Thursday, 13 December 2012

Banning Arab Parties – A Demonstration of Zionist Democracy

Arab Parties Who Don't Accept Israel as a Jewish AND a Democratic State will be banned from standing in the General Election

Like the fascist he is, David Rotam, of the overtly racist Yisrael Beteinu seeks to ban Arab Parties
In January there will be a general election in Israel.  It is predicted that this will signify a further move to the right amongst Zionist parties.  The Labour Party, under Shelly Yachimovich, has made it clear that as the government moves to the right, so it will follow.

In 1949, the Israeli Labour Party gained 46 out of 120 seats in the Knesset and Mapam, a ‘Marxist’ Zionist party held a further 19 seats, making an absolute majority for left-Zionist parties, though Ben-Gurion didn’t desire this and consciously sought an alliance with the National Religious Party.
At the last elections in 2009, the ILP gained precisely 13 seats.  Mapam, which has disappeared into Meretz, the civil rights list, gained another 3 seats.  In its 60 years of existence, ‘left’ Zionist parties declined from 65 to 16, whereas the right and far-right of the Zionist movement, together with the ultra-orthodox has become an absolute majority.  Indeed today the ILP holds just 8 seats as its former leader, Ehud Bara, went off to form his own ‘party’ Atzmut, with a few followers.  Meanwhile ex-ILP leader Amir Peretz has deserted to the ‘centre’ party Kadima.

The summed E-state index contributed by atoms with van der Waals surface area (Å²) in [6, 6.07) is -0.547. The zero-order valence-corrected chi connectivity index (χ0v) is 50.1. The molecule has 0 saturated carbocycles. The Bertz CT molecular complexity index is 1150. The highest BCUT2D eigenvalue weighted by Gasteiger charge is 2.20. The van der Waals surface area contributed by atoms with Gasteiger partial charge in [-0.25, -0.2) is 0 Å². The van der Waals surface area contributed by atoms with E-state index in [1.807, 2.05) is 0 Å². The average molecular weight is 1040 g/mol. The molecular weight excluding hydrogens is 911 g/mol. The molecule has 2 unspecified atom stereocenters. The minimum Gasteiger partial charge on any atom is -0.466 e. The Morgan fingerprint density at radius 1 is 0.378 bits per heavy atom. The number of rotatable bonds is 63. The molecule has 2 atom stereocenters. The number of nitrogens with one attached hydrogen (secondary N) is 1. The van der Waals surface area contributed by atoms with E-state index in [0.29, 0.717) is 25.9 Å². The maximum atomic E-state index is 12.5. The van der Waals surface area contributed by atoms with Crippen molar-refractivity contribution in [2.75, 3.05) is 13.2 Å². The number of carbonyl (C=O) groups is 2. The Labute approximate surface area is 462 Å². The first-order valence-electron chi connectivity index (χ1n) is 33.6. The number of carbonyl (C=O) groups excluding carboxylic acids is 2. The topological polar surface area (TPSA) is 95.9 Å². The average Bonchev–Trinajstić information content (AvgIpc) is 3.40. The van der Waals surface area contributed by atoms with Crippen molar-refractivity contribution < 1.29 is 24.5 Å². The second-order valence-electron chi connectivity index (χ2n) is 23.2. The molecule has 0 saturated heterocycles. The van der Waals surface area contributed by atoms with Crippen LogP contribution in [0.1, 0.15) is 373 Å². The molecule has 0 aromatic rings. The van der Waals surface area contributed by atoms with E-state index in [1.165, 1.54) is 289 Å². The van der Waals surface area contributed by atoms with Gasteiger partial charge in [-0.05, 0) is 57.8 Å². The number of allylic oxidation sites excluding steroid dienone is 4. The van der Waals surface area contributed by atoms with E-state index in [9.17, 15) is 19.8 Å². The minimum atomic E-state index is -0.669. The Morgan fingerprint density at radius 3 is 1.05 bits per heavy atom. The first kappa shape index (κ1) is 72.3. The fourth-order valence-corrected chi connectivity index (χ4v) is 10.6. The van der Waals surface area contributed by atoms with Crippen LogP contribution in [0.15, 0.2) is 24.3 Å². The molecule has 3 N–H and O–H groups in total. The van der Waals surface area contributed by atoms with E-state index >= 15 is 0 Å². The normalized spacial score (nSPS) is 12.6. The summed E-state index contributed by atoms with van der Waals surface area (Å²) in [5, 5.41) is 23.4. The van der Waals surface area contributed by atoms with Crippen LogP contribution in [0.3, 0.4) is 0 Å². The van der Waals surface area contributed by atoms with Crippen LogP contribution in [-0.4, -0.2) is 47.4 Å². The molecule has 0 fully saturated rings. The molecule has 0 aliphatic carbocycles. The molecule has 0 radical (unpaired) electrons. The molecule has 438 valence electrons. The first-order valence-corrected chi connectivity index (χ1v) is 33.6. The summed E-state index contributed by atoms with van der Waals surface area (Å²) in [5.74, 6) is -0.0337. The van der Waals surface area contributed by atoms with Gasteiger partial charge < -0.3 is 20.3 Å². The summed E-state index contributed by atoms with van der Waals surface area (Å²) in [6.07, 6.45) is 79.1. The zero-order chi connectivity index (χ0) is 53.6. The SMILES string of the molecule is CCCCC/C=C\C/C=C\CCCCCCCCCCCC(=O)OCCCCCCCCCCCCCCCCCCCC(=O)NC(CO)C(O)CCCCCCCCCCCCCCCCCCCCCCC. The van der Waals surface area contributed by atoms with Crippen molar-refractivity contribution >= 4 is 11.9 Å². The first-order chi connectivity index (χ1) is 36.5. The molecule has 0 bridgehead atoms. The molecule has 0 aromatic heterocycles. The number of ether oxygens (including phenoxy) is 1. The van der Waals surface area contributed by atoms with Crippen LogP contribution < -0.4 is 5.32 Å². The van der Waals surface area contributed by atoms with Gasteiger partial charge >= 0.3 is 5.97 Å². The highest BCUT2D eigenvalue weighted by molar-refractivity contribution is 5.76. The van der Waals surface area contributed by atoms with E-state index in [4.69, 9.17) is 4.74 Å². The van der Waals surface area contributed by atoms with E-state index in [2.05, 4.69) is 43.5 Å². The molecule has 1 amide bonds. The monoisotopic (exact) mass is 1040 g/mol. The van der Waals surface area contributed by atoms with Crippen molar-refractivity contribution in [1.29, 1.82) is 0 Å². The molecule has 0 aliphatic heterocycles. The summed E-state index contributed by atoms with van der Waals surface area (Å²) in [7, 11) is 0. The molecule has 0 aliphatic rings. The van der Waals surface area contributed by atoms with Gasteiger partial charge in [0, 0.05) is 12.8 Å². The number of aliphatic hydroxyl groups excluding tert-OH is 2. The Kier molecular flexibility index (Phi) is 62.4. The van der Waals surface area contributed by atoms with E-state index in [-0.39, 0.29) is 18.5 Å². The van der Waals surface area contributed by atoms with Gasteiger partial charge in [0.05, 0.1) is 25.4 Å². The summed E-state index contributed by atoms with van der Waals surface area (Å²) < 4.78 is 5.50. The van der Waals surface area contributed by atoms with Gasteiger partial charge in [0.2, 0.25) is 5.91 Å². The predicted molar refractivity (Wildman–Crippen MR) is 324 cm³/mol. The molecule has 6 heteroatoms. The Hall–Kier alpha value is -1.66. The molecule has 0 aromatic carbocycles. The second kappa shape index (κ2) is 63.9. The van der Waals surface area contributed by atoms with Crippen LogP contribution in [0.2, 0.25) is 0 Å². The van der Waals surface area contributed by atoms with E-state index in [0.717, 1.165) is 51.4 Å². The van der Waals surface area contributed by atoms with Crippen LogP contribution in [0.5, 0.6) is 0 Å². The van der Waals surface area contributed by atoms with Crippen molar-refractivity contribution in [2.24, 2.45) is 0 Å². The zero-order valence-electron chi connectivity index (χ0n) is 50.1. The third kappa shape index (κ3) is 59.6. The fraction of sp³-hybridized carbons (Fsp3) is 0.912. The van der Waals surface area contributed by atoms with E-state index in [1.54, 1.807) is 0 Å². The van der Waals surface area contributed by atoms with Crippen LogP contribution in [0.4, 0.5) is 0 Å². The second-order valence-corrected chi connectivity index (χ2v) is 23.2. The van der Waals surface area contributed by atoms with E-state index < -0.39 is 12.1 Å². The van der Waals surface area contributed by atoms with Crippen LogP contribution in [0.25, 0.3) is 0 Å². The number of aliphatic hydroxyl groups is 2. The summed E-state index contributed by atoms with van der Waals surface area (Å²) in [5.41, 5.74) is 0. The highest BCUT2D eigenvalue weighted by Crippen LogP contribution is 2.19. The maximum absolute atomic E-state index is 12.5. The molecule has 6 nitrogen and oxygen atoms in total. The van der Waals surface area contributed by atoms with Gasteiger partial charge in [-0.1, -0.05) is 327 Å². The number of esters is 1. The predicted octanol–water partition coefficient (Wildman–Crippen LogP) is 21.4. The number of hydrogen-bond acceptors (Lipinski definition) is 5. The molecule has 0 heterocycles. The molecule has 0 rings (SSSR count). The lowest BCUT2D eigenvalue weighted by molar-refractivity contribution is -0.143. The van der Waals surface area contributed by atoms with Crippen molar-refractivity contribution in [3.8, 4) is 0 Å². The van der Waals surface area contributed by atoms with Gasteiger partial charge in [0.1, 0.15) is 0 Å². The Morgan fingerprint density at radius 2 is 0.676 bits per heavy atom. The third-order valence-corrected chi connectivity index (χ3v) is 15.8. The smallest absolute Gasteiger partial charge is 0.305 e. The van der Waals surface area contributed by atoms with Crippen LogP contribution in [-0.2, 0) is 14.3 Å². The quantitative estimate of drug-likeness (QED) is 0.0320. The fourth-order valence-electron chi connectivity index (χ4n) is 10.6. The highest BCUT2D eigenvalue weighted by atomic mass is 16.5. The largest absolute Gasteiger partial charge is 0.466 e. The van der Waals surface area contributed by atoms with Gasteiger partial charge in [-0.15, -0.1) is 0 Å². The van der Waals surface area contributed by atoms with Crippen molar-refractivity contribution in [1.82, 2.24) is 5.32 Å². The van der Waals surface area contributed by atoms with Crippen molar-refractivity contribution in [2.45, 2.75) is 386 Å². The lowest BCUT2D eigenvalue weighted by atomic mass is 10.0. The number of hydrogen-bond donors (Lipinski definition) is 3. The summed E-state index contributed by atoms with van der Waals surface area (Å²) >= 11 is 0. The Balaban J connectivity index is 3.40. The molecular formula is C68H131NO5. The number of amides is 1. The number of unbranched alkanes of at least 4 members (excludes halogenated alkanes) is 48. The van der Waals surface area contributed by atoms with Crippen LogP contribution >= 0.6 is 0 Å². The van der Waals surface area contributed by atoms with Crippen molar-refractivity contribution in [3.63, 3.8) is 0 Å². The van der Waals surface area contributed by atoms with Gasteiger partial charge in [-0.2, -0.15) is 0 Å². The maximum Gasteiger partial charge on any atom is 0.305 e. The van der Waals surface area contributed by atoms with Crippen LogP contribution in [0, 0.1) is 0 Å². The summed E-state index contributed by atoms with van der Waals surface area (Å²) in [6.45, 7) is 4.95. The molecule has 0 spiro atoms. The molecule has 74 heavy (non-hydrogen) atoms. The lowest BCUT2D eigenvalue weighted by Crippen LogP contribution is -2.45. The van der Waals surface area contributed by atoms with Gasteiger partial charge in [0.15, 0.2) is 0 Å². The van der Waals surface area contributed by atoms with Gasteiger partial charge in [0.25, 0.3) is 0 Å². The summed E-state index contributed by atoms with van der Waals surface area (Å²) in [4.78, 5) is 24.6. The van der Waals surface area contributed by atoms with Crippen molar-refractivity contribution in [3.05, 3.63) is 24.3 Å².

Hanan Zoabi - Balad MK - who is a particular target for Israeli racists
The ILP’s position on most issues is, in any event, little different from that of Netanyahu.  It supported the recent attack on Gaza, as it did Cast Lead in 1998-9.  It has nothing to say about racism in Israeli society itself, unsurprisingly since all the labour Zionist institutions such as the kibbutz were Jewish-only.  Yachimovich has nothing to say about, indeed is quite warm about, the settlers in the West Bank.  And on social policy issues, the ILP is an equally free-market party as Likud.

Indeed virtually the only independent element in the Knesset, apart from the Communist Party’s 4 representatives, unchanged since 1949.  Balad, with 3 seats, and Ta’al (United Arab List) with 4 seats make up the ‘Arab’ parties (although Hadash always has a Jewish MK, very few Jews vote for it).
Following the precedent in 1965, when Al-Ard, an Arab nationalist party, was banned from standing in the general election, there have been successive attempts by the ‘only democracy in the Middle East’ to ban nationalist parties.  Although this attempt by the Elections Commission was overturned narrowly by the Supreme Court in the past 2 elections, there has now been further legislation, such as making it virtually illegal to commemorate the Nakba (expulsion of Palestinians in 1947-9).  Coupled with a move to the racist right in Israeli society, not least in the Supreme Court itself, there must be a chance that either Balad or its Hanan Zoabi, a fiery secular Palestinian woman,  who participated in the Mavi Marmara flotilla and who has been physically attacked in the Knesset, will be banned.